Edwards eyes future England role
November 16, 2011
Edwards would entertain the idea of working for England in the future © Getty Images
Wales defence coach Shaun Edwards has admitted he would one day relish the chance to be involved with the England set-up but not for the time being.
The former Great Britain rugby league star signed a new deal over the weekend to remain with the Welsh Rugby Union for at least another four years, in a role that also allows him to work for an Aviva Premiership club on a part-time basis. The new deal ended any chance of the highly-rated 45-year-old, who stepped down from his post at Wasps two weeks ago, joining England's coaching team before the 2015 World Cup, but he has not ruled out the idea in the long term.
He wrote in his column in the Guardian: "The Ts have been crossed and the Is dotted, so for the next four years, until at least the 2015 World Cup in England, I'll be with Wales. Adds a bit of spice to life doesn't it? But there are bound to be those who say: 'Why not England?' Well, the simple answer is that they didn't ask.
"Some time, a bit further down the line, there may come a time when I get to wear the red rose. It is something I would enjoy because, after all, I'm English and representing your country is what you aspire to. However, at the moment I don't want to talk about England.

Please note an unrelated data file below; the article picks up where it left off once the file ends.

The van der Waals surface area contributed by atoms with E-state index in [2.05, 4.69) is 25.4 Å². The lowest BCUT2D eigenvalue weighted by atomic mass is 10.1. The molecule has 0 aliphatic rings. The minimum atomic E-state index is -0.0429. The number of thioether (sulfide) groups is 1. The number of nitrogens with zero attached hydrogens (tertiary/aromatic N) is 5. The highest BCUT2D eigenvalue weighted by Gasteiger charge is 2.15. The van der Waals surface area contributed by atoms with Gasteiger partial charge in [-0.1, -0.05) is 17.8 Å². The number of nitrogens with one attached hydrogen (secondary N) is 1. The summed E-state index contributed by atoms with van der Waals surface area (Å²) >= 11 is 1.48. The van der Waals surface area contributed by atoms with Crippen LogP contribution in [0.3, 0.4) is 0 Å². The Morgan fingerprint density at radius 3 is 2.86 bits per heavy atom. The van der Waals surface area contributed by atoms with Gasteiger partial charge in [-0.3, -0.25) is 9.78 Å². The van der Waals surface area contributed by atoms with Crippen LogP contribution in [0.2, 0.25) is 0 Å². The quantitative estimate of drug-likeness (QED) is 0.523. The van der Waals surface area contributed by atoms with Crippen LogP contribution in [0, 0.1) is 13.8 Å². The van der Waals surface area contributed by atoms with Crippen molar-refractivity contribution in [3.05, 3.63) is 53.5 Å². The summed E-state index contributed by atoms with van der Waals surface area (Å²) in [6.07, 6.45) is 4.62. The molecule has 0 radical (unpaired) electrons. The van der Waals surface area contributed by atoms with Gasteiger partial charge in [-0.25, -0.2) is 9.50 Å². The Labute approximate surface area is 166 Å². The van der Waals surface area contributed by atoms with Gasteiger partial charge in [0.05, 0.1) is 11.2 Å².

"I did get a few other calls once it became known that I was a free agent but since the day I left their employ, Wales and the WRU chief executive Roger Lewis have been perfectly professional about getting me back on board.
"Even before we left New Zealand and the World Cup we had spoken and when the Wasps situation became apparent that was taken into consideration as well."
© ESPN Sports Media Ltd.
Concussion, relegation and the mother of all surprises - it's the Monday Maul.
Huw Richards assesses where Wales are after a mixed Six Nations, with front row seats still very much available for the World Cup
John Mitchell lapped up the action on 'Sensational Saturday' - but warns not to expect a repeat come Rugby World Cup time later this year
Craig Dowd warns England, Ireland and Wales they should play to their strengths rather than those of the All Blacks and the Wallabies